Dr. Leena Athparia, ND

Monday, 18 March 2019

Are Smoothies Ayurvedic ?

by Dr. Leena Athparia, ND


The smoothie craze is nowhere near slowing down. They are quick to make, easy to eat on the go and you can throw just about anything in. But did you know that there are a few reasons why smoothies may not be good for you – at least according to Ayurveda? Here are a few reasons why and what you can do about it.

1. Smoothies are cold

If the ingredients are coming from the fridge or freezer or you are adding ice you are killing your digestive fire. Especially first thing in the morning, your body is warming up and the digestive system needs heat to break down your food. When you drink something cold, it takes a while for your stomach to warm up again – essentially you are slowing down your digestion. Especially if you have low appetite or excess weight, you want to avoid slowing down your metabolism.

Solution: take out the ingredients the night before so everything is room temperature when you blend it, or if there are ingredients that are not as stable overnight, take them out first thing in the morning. Once you do this for a while, if you go back to a cold smoothie, you will likely feel the difference!

2. Too much sugar

Most people like smoothies because they taste good. Especially the ones loaded with banana, dates and fruits, in juice. The problem is you can be getting way too many grams of sugar in one smoothie (even if you are not adding any 'sugar') which will shoot up your blood sugar and put stress on your entire system. Even if you are not diabetic, dysglycemia, or imbalanced blood sugar is becoming a leading health concern and can make you more prone to diabetes and weight gain.

Solution: limit your fruits. Berries and apples are a better choice than banana, and ensure that you have some source of protein such as protein powder, walnuts, pumpkin seeds, tahini. Protein and healthy fats will help slow the release of sugar into your bloodstream.  Use water or alternative milks (almond, coconut) as a base instead of juice.

3. Kitchen sink phenomenon

It seems great because you can throw in everything that is supposedly good for you: greens, fish oil, proteins, antioxidants, turmeric etc.  In Ayurveda, food that is a medicine works differently depending on when you take it, what else with it and how you take it. A herb with water vs with honey will act differently in your system. So just because you have everything in the smoothie, doesn’t necessarily mean it’s going to be good for you.

Solution: Sometimes less is more. Try rotating ingredients in your smoothies and limit putting more than 5 different ingredients at a time. Work with your practitioner to see when is the best time to take your supplements.

4. Improper food combining

 According to Ayurveda certain foods shouldn’t be taken together because they digest differently. For example meat and melon are a bad combination – melon digests quickly and the sugars break down and ferment quickly leading to gas and meat takes longer to digest, so you are setting yourself up for a digestive disaster. If you are busy or don’t have a sensitive digestive system, you may not notice symptoms. In smoothies, a common combination to avoid is milk and fruits.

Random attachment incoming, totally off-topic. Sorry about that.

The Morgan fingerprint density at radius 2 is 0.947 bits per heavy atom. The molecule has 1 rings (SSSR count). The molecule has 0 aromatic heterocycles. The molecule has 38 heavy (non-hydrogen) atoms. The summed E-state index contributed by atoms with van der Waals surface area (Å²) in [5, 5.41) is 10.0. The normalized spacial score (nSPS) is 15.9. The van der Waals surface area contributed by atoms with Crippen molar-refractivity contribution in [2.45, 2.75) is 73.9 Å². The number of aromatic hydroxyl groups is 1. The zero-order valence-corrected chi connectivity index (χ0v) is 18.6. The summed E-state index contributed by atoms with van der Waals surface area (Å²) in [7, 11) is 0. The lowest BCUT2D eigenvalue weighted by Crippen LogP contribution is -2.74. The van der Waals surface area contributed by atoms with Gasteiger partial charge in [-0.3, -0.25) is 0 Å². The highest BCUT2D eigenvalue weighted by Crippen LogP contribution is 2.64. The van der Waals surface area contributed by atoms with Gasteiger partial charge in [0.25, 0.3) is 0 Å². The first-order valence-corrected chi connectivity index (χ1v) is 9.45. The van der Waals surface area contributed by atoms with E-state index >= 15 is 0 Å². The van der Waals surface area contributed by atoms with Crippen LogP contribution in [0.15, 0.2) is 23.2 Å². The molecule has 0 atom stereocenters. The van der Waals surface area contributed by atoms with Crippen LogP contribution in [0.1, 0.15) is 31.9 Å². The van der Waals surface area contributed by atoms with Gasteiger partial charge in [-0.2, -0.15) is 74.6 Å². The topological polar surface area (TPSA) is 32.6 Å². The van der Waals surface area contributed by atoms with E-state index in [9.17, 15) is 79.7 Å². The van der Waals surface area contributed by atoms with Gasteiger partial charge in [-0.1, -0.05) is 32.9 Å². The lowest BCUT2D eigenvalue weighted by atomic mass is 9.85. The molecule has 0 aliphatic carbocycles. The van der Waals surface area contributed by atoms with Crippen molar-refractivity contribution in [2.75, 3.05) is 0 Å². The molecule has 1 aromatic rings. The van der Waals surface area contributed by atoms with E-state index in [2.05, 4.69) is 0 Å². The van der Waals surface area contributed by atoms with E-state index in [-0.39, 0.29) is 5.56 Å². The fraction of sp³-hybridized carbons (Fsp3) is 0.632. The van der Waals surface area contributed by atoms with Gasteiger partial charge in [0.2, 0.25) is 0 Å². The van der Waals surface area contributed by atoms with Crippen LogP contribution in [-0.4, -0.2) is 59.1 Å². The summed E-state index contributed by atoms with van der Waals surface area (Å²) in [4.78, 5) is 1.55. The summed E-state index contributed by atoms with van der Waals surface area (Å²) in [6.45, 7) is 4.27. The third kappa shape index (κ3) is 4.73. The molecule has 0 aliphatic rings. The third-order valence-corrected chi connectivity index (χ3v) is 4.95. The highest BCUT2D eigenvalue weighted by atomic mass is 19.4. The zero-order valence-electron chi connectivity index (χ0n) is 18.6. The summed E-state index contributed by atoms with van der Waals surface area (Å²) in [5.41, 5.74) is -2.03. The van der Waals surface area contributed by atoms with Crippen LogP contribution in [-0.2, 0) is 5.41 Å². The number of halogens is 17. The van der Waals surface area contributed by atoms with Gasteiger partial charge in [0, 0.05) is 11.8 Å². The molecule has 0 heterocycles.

Solution: stick to 1-2 types of fruits (avoid banana & orange juice) in a base of nut milk, plus a protein source and spices (cinnamon, ginger) for digestive strength.

5. Incompatable with your body type

 If you are familiar with your Ayurvedic body type, now’s the time to customize your smoothie! If you are a Vata type which is generally cold and has weak digestion, a cold smoothie will be a digestive nightmare. A Pitta type which has stronger digestion may get away with it. A Kapha type has slow metabolism to begin with and craves for sweeter foods but generally does better with lighter smoothies or green juices which are bitter and cleansing.

Solution:
Vata: room temperature smoothie with lots of ginger, cinnamon, clove or nutmeg. These are warming spices that can help your digestion. Since they have quick metabolisms, vatas can generally get away with more naturally sweet foods (like bananas or fruits in smoothies – but in moderation). In the winters, vatas should generally avoid smoothies altogether and go for warm liquidy foods such as oatmeal, soup or gangi (congee).

Pitta: tend to have a more heated up constitution so may often crave cold foods, but they should still stick with room temperature smoothies. Instead they can do cooling digestive spices like cardamom. They can do green powders (if they don’t get enough greens in their diet) and moderate fruit if they are active. Hydration is crucial for pittas, so a base of coconut water can be refreshing for them.

Kapha: to prevent weight gain which is common in this body type, Kaphas should avoid sweet smoothies. They do better with fresh green juices (celery, kale, spinach) or a smoothie without fruits. While nuts are good for protein, they tend to be heavy and fatty for kaphas, so use them sparingly. This body type does the worst on dairy so avoid milk or yogourt in smoothies for Kaphas. They need food that is light and fresh.

Still not convinced that you are able to give up your smoothie? There are ways you can make tasty and healthier combinations. Check out one of my colleague’s blog here for more recipes 

If you are still confused, work with your Ayurvedic practitioner to help give you customized ideas on what to it. There can be a lot of information out there and the only ‘right diet’ is the one that is customized to you!

Obstacles to Healing: Ayurvedic Do's & Don'ts

by Dr. Leena Athparia, ND